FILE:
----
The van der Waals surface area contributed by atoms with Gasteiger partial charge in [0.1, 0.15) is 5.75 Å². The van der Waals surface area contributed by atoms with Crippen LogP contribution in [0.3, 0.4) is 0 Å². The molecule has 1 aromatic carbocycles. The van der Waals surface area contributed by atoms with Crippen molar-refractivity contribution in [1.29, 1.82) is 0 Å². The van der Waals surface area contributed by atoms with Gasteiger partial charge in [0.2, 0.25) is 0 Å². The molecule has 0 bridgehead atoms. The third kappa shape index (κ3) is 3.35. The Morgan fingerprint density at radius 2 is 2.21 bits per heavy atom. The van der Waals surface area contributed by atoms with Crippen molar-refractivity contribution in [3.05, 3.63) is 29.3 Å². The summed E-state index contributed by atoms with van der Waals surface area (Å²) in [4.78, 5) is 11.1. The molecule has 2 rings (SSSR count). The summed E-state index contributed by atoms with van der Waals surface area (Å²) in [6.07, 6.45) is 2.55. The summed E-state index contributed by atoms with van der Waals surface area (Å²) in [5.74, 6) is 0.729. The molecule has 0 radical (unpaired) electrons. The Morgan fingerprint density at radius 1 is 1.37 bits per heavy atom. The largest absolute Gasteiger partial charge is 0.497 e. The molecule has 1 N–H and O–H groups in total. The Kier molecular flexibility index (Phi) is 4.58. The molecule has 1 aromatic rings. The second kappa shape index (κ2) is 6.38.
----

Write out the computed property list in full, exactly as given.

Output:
The van der Waals surface area contributed by atoms with Gasteiger partial charge in [0.1, 0.15) is 5.75 Å². The van der Waals surface area contributed by atoms with Crippen LogP contribution in [0.3, 0.4) is 0 Å². The molecule has 1 aromatic carbocycles. The van der Waals surface area contributed by atoms with Crippen molar-refractivity contribution in [1.29, 1.82) is 0 Å². The van der Waals surface area contributed by atoms with Gasteiger partial charge in [0.2, 0.25) is 0 Å². The molecule has 0 bridgehead atoms. The third kappa shape index (κ3) is 3.35. The Morgan fingerprint density at radius 2 is 2.21 bits per heavy atom. The van der Waals surface area contributed by atoms with Crippen molar-refractivity contribution in [3.05, 3.63) is 29.3 Å². The summed E-state index contributed by atoms with van der Waals surface area (Å²) in [4.78, 5) is 11.1. The molecule has 2 rings (SSSR count). The summed E-state index contributed by atoms with van der Waals surface area (Å²) in [6.07, 6.45) is 2.55. The summed E-state index contributed by atoms with van der Waals surface area (Å²) in [5.74, 6) is 0.729. The molecule has 0 radical (unpaired) electrons. The Morgan fingerprint density at radius 1 is 1.37 bits per heavy atom. The largest absolute Gasteiger partial charge is 0.497 e. The molecule has 1 N–H and O–H groups in total. The Kier molecular flexibility index (Phi) is 4.58. The molecule has 1 aromatic rings. The second kappa shape index (κ2) is 6.38.